Why Trade Is Not a Zero-Sum Game

Why Trade Is Not a Zero-Sum Game

[MUSIC] There’s an old school of thought
that Adam Smith addressed, going way back when he wrote
The Wealth of Nations in 1776, called mercantilism,
which used trade is a zero-sum game, and that a country can gain by
exporting but loses when it imports. And what Adam Smith showed is that
that’s not correct, that trade is a positive-sum game, both countries can
gain from both exporting and importing. That actually imports are good for
an economy, they help consumers, they lower prices, they increase variety. They provide necessary inputs for firms
in their production process and allow for more specialized inputs that
help their productivity. And so, Adam Smith really changed the
presumption in thinking that countries can specialize in certain types
of goods that they’ll export. And with those exports they can afford
to buy imports that other countries will specialize in. And it’s really just an extension
of the way we run our lives. So we don’t make our own clothing,
we don’t plant our own food. We rely on farmers and other manufacturers
to specialize in certain activities. And then we specialize in
one thing ourself, and use our income across a range of goods
to buy those for our consumption. And we benefit from that
specialization process. Just think about if we didn’t
have washing machines, if we didn’t have grocery stores. Take us back a number of centuries and
life was very difficult and hard. You had to do a lot of things yourself,
and we’re all not good at
doing all those things. So the same thing that applies to
an individual applies to a country. Countries can specialize in certain
activities, export their surplus, and import other things. So for example, we now have winter
vegetables in the United States because we’re relying on countries in the Southern
Hemisphere, or sometimes Mexico, to provide us with broccoli, and asparagus,
and grapes in the middle of winter. That really wasn’t
available a generation ago. So there’s specialization
across geographic locations, time zones, climates, and
it’s really enriched the world. And I guess the best way to show that is
that countries that have deliberately cut themselves off from trade have suffered. Not just in terms of their income,
but in terms of health outcomes, in terms of education. You’re really hurting the poor and the middle class when you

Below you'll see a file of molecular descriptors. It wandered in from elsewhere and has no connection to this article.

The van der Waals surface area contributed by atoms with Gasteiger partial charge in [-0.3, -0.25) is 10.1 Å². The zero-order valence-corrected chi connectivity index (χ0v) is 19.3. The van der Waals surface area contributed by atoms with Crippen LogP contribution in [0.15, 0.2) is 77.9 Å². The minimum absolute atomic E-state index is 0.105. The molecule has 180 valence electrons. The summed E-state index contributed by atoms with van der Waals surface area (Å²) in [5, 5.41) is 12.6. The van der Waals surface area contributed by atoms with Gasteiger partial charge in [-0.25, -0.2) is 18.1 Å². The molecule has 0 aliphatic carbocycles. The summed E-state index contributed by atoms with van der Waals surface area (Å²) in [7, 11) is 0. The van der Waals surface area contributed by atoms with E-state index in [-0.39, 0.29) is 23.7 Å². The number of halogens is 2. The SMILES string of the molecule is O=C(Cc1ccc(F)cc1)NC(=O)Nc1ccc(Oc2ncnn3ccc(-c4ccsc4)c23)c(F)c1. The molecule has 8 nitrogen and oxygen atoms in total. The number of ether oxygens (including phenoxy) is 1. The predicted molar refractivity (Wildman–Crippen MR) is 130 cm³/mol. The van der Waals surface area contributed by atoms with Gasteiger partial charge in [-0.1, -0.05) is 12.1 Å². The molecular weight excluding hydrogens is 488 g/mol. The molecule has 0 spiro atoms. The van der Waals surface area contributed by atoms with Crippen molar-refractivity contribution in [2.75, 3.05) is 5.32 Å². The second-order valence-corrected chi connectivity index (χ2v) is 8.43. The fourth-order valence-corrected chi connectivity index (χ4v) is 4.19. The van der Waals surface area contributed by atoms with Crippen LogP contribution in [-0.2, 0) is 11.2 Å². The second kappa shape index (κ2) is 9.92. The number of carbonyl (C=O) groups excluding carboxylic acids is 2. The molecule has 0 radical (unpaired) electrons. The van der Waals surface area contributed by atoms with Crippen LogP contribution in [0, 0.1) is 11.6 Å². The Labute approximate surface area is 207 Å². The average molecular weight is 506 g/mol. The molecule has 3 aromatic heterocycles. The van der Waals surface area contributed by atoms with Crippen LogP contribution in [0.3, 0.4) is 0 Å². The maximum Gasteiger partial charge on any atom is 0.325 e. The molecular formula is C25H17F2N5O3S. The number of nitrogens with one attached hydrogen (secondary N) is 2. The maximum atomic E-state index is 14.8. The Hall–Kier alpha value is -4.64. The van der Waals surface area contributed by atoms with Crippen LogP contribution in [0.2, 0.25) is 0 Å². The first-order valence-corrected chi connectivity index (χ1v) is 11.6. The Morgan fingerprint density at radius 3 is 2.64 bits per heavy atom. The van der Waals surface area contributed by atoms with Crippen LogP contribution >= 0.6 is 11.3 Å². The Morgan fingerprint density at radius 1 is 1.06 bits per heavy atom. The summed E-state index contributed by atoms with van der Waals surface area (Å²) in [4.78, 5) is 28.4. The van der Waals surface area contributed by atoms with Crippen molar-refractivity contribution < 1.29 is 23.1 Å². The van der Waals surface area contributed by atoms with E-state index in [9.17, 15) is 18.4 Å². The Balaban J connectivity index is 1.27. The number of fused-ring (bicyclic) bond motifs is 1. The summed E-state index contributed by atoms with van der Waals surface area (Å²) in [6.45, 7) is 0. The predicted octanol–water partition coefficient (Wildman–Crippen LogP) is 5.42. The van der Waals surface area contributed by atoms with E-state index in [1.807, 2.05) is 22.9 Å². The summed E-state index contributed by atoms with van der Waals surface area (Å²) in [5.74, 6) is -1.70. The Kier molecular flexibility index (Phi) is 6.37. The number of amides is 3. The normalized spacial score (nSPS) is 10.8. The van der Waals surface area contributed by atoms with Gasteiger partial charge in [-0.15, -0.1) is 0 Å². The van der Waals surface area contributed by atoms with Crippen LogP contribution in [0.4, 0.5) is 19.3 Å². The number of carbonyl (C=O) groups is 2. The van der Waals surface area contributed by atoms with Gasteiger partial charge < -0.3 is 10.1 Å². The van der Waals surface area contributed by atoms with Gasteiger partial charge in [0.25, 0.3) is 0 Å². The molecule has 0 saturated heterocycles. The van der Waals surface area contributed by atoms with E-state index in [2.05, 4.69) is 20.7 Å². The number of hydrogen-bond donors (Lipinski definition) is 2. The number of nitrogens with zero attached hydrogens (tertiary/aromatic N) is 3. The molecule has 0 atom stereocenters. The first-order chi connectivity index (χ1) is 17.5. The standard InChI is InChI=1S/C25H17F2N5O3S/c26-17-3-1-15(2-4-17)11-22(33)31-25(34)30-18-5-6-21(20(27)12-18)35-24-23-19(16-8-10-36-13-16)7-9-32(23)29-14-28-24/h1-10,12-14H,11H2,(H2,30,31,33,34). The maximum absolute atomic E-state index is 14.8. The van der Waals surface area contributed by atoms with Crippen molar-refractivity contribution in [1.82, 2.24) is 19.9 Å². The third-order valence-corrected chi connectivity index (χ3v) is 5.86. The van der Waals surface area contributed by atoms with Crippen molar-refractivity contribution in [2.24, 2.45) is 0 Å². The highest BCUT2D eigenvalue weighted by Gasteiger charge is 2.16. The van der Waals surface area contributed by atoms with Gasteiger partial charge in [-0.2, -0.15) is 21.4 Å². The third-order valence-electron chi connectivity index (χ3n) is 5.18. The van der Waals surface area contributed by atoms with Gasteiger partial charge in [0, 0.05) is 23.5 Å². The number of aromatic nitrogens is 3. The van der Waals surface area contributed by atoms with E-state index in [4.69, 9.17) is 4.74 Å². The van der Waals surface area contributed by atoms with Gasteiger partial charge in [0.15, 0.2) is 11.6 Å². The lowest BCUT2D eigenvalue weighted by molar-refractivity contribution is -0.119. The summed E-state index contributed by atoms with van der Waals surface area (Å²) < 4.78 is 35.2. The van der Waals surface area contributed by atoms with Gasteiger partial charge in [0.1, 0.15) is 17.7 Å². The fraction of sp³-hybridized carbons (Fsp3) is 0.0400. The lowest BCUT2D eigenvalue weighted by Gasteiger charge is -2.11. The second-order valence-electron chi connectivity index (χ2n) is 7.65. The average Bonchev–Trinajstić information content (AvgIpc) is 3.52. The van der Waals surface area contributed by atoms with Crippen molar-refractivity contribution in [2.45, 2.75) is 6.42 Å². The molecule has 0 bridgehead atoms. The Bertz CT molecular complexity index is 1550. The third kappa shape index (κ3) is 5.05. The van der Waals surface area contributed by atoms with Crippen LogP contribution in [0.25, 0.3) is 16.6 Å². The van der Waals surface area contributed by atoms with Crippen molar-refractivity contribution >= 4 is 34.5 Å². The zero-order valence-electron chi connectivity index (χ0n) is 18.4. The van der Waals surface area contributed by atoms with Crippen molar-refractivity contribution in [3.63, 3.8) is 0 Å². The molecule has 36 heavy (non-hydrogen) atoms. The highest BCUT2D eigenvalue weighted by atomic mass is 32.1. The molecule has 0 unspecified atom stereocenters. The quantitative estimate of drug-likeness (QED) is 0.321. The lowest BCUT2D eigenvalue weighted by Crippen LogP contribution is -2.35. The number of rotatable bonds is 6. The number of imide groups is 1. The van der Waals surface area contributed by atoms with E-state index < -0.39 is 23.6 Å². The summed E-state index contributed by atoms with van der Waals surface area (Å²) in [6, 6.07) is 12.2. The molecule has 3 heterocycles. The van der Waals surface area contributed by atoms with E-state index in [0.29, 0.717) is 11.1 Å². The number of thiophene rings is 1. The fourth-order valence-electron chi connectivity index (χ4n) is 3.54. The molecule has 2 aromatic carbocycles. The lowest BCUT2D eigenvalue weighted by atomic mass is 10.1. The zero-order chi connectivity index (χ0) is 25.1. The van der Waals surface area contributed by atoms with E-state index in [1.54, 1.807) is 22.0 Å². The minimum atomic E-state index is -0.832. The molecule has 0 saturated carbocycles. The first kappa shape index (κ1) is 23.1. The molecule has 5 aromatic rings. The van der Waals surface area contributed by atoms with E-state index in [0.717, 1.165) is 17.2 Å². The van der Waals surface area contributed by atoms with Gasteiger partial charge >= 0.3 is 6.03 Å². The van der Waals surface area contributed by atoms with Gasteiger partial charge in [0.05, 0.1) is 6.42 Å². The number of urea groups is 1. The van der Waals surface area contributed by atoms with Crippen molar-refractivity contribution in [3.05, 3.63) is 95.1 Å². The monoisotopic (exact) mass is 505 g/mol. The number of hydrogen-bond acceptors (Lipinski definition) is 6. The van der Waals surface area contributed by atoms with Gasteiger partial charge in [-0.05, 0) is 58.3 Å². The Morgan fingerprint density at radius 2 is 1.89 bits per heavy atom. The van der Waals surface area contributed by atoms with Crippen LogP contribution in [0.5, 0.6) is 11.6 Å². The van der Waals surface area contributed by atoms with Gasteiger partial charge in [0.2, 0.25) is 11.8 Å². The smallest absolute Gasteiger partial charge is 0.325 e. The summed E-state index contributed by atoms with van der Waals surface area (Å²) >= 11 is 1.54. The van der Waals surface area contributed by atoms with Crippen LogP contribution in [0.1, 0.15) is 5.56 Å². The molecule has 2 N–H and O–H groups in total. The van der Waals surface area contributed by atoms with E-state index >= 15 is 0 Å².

cut yourself off from trade. [MUSIC]


  1. Sal Guod says:

    On the average most agree with these statements but the problem arises at the individual level – the factory worker in Ohio gets fired and now earns nothing but the West Coast investor's stock goes up in price because the product is now being produced in some emerging market with cheaper labour and imported back into the US. The average of the two shows that "Americans" did better by this arrangement (and this is what Dr Irwin says) but at the individual level the impacts are dramatic. Since NAFTA, the midwest has been hollowed out and yet our stock markets have never been stronger and the ultra wealthy stock owners have never had it so good. The fired worker can not afford the cheaper imported good but the stock owner can afford two or three….

  2. Baz McAwesome says:

    a consequence of an industrial or commercial activity which affects other parties without this being reflected in market prices.
    If one were to add up the cost of climate change, pollution, deforestation, extinction of species, sea level rise, etc.
    Would trade still not be a Zero-Sum Game?

  3. dieselphiend says:

    There is a huge difference between trade and LIFE. It's true, "trade" by its very definition, is not zero sum. You can not exchange something if both parties don't have something to give. It's not trade we're talking about, ITS LIFE, ITS THE WORLD. It is matter itself, and matter, on this planet, is finite. This is especially true for species, and materials. Can everyone on earth have steak and lobster? Can everyone have hardwood floors and two story houses? Of course not. The world is zero sum, trade is exactly that. You can wipe all species out, and trade can still continue..

  4. Xolani Ndaba says:

    It is a zero sum game in terms of most measurable economic indicators…

  5. Markus Domanski says:

    They have to be thankful to Adam Smith for creating a myth that never seems to die. Trading apples for oranges means gaining oranges, but it also means losing apples. Yes, you didn't have the lovely oranges before, but now you have less delicious apples. While the apples may have less subjective value for you, they have lots of value for the person who gave the oranges to you. The best possible scenario is an even trade, where the apples are exactly worth the oranges.

    There are no win-win-situation in 2-player games, there never have been and there never will be, because in economy money is all what counts. Money is the measure of success, not happiness about oranges. You can't open a bank account and save your happiness for bad times and, even worse, you can't sell your happiness to someone either.

    Economy – like a balance sheet – is a zero-sum game. Since something can't be created out of nothing, some factor always has to give. Ideally both partners gain as much in return as they have given up, which we call a fair trade. Arguably the only additional benefit is happiness, but it doesn't show in a balance sheet, and it certainly doesn't matter tomorrow anymore.

  6. ImpactoDelSur Enterprise says:

    Just like the stock market it is a positive sum game, but it tries to act like a zero sum game.

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